Meningitis - Definition

Meningitis (pronounced meh-nen-JI-tiss) is an inflammation of the meninges (pronounced meh-NIN-jeez). The meninges are the thin layers of tissue that cover the brain and the spinal cord. Meningitis is most commonly caused by infection (by bacteria, viruses, or fungi). It can also be caused by bleeding into the meninges, cancer (see cancer entry), diseases of the immune system, and other factors. The most dangerous forms of meningitis are those caused by bacteria. The disease is very serious and can be fatal.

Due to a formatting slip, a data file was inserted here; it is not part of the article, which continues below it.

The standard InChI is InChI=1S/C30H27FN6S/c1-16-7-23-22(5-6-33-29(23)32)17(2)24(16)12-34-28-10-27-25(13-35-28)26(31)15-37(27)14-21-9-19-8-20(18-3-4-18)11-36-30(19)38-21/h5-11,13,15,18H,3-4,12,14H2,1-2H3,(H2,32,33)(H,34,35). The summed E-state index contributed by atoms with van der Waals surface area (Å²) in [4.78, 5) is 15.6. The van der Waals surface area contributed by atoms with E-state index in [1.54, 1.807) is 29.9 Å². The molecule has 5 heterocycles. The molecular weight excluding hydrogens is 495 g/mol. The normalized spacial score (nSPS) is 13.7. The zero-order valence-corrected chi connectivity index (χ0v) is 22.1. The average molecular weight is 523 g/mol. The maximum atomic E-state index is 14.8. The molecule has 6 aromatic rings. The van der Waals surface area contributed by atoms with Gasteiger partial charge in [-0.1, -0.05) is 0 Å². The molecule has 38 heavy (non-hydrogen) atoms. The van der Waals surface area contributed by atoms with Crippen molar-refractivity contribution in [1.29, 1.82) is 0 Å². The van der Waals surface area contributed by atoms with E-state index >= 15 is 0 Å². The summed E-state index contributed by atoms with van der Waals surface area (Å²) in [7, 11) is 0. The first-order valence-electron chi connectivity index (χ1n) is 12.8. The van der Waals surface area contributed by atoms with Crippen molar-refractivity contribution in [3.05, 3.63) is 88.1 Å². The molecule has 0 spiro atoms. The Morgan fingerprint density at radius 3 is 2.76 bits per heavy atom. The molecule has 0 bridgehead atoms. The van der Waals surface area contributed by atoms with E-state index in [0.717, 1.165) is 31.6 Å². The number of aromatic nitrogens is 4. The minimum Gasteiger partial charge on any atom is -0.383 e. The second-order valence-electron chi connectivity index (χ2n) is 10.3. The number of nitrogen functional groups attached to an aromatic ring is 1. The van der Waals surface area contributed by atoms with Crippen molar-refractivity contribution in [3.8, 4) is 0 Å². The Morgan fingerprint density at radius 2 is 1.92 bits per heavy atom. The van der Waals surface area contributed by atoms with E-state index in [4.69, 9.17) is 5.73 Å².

Blood-brain barrier:
Cells within the blood vessels of the brain that prevent the passage of toxic substances from the blood into the brain.
Cerebrospinal fluid (CSF):
Fluid made in chambers of the brain that flows over the surface of the brain and the spinal cord. CSF provides nutrients to cells of the nervous system and provides a cushion for the structures of the nervous system.
The three-layer membranous covering of the brain and spinal cord.

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